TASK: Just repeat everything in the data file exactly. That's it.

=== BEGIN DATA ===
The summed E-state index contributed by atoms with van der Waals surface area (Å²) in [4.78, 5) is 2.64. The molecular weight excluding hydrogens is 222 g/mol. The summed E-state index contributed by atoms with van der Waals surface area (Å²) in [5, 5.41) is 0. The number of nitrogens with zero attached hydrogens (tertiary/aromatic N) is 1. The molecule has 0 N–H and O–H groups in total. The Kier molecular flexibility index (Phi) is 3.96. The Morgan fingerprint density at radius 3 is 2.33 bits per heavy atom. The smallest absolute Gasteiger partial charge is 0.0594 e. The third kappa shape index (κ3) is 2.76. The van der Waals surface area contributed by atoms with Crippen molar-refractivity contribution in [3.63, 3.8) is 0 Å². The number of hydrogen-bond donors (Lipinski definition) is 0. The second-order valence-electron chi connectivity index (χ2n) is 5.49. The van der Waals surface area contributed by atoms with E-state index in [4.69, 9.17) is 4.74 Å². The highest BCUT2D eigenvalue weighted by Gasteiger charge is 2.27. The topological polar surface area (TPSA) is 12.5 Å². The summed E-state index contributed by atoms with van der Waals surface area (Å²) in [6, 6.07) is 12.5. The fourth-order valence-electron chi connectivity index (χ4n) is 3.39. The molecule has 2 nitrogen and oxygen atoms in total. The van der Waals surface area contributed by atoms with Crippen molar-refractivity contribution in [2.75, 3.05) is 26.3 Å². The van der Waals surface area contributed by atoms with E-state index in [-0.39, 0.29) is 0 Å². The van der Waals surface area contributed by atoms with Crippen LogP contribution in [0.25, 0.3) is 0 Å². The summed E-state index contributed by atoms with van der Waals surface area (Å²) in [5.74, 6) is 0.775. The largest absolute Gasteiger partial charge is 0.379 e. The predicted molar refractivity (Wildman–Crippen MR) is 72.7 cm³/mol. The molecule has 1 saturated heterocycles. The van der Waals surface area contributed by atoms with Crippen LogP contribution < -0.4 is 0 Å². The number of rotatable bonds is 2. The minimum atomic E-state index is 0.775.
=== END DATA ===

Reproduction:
The summed E-state index contributed by atoms with van der Waals surface area (Å²) in [4.78, 5) is 2.64. The molecular weight excluding hydrogens is 222 g/mol. The summed E-state index contributed by atoms with van der Waals surface area (Å²) in [5, 5.41) is 0. The number of nitrogens with zero attached hydrogens (tertiary/aromatic N) is 1. The molecule has 0 N–H and O–H groups in total. The Kier molecular flexibility index (Phi) is 3.96. The Morgan fingerprint density at radius 3 is 2.33 bits per heavy atom. The smallest absolute Gasteiger partial charge is 0.0594 e. The third kappa shape index (κ3) is 2.76. The van der Waals surface area contributed by atoms with Crippen molar-refractivity contribution in [3.63, 3.8) is 0 Å². The number of hydrogen-bond donors (Lipinski definition) is 0. The second-order valence-electron chi connectivity index (χ2n) is 5.49. The van der Waals surface area contributed by atoms with E-state index in [4.69, 9.17) is 4.74 Å². The highest BCUT2D eigenvalue weighted by Gasteiger charge is 2.27. The topological polar surface area (TPSA) is 12.5 Å². The summed E-state index contributed by atoms with van der Waals surface area (Å²) in [6, 6.07) is 12.5. The fourth-order valence-electron chi connectivity index (χ4n) is 3.39. The molecule has 2 nitrogen and oxygen atoms in total. The van der Waals surface area contributed by atoms with Crippen molar-refractivity contribution in [2.75, 3.05) is 26.3 Å². The van der Waals surface area contributed by atoms with E-state index in [-0.39, 0.29) is 0 Å². The van der Waals surface area contributed by atoms with Crippen LogP contribution in [0.25, 0.3) is 0 Å². The summed E-state index contributed by atoms with van der Waals surface area (Å²) in [5.74, 6) is 0.775. The largest absolute Gasteiger partial charge is 0.379 e. The predicted molar refractivity (Wildman–Crippen MR) is 72.7 cm³/mol. The molecule has 1 saturated heterocycles. The van der Waals surface area contributed by atoms with Crippen LogP contribution < -0.4 is 0 Å². The number of rotatable bonds is 2. The minimum atomic E-state index is 0.775.